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Explaining the Basics of ISO Standards: DO


Quality Management, Quality Improvements, Business Requirements

Plan-Do-Check-Act” is the basis for the ISO standards. The ‘Do’ phase sounds fairly straightforward. Or is it? There are multiple sub-clauses within the “Operation” clause 8 of ISO 9001:2015 and related standards, to point out areas of control; and we all know that producing even simple products or services can have many steps and possible mis-steps. So let’s look under the hood a bit. You can read more about doing and the PDCA cycle is on our website, Plan-Do-Check-Act.


Clause 8 still includes planning, as the process of producing products or services has to be planned out. For example, where will raw materials will be obtained, received, held for production, released, identified, and finally, how will they be used? What types of processes will be used? What is required for each process? How will the process be controlled – with an oven thermometer, a programmed CNC machine, a trained welder?

What are the steps in the processes? Which comes first? Even in turning a single piece of metal, the order of steps is important; more so with something that moves from one station to another (by way of comparison, in McDonald’s, moving hamburger ingredients is planned and laid out in order).


How will you determine the customer’s requirements? What methods of communication will you use to find out, understand, and record those? How will those be passed on to people ordering raw materials, planning for the actual production techniques and steps, and inspecting? And if some requirement changes during production, or even just before beginning, how will you pass on that information? Here’s an article that addresses planning from the perspective of customer delight.


Design is also critical – even if you produce according to the customer’s specification, blueprint or whatever, the method you use will need some thought. If it’s a new product, so much the more important. Clause 8.3 of ISO 9001:2015 has six criteria/steps for governing design; it’s worth reading and applying even to processes.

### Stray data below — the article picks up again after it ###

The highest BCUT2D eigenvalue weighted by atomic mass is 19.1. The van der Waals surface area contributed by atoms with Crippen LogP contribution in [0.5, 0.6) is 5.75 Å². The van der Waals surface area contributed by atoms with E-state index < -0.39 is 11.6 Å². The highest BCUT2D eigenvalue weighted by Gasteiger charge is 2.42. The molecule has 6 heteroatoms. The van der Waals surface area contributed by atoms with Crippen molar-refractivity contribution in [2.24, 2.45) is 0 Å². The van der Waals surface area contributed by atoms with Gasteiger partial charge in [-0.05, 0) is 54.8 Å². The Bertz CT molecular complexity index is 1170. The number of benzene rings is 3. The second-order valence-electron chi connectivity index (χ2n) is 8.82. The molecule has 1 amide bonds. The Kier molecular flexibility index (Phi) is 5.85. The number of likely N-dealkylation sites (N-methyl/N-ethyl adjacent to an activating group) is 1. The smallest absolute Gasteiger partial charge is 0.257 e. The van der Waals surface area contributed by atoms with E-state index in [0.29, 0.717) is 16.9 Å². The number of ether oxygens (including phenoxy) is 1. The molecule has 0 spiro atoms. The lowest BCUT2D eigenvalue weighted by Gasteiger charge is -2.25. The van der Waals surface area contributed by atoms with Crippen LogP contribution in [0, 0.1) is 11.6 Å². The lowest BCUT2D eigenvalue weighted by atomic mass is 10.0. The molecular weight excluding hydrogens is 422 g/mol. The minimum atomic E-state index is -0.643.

The purchasing process, all by itself, has many steps, options – and potential potholes. How is it to be controlled, employees trained, and records kept? How will you find and qualify providers? How will you track their performance, to get the most out of your relationship with them? What lead times are needed and can they be met by current providers? What if one goes out of business? Also, when goods are received, you’ll need to have space, a method and ability to keep track of your inventory (titanium is expensive, right?) and release it at the right time for production. Not only for raw materials, by the way, all these thoughts about risks and controls apply to outsourced processes like plating/painting, heat treating, and many more.

In Production


Tracking the actual production process brings up many tasks. Examples are proper documentation as to what is to be done (like a recipe for banana bread), checking to see if your processing machinery is working properly, and keeping whatever measurements at each stage will assure you of conformity (even a meat thermometer at your backyard grill). How will you ensure the proper raw materials are being used, to start with? How will you record those measurements you’re taking to prove conformity? Will you have to engrave a part number or unique ID number on anything?


Other points to plan include preservation – shelf storage, or packaging for shipment – to keep the result of your work in acceptable condition; and of course, inventory of the finished goods you’re holding for the next order. And if you install, warranty, or repair anything on the customer’s site, you have to allow for that – including costs of doing so.


Quality Improvements


OOOPS – when bad results are found at the end of production: Can they be reworked? At what cost? What methods and tools will you use to find, segregate, and deal with these? Can you work a deal with the customer to accept them anyway? Who makes that decision?


But a far more important question is, what caused the problem? What do you change in the process of production? Properly designing the process, to control the critical factors, is cheaper and more effective than rework or corrective actions. Factors to consider include if training was sufficient; equipment and its use and maintenance; calibration; technique for the materials; programming or step-order errors; and others.


These articles on corrective actions and cause analysis may be of help:


Please contact us for a free quote for training or certification – we’re here to make the ISO standards more understandable as you move toward certification and greater customer satisfaction.

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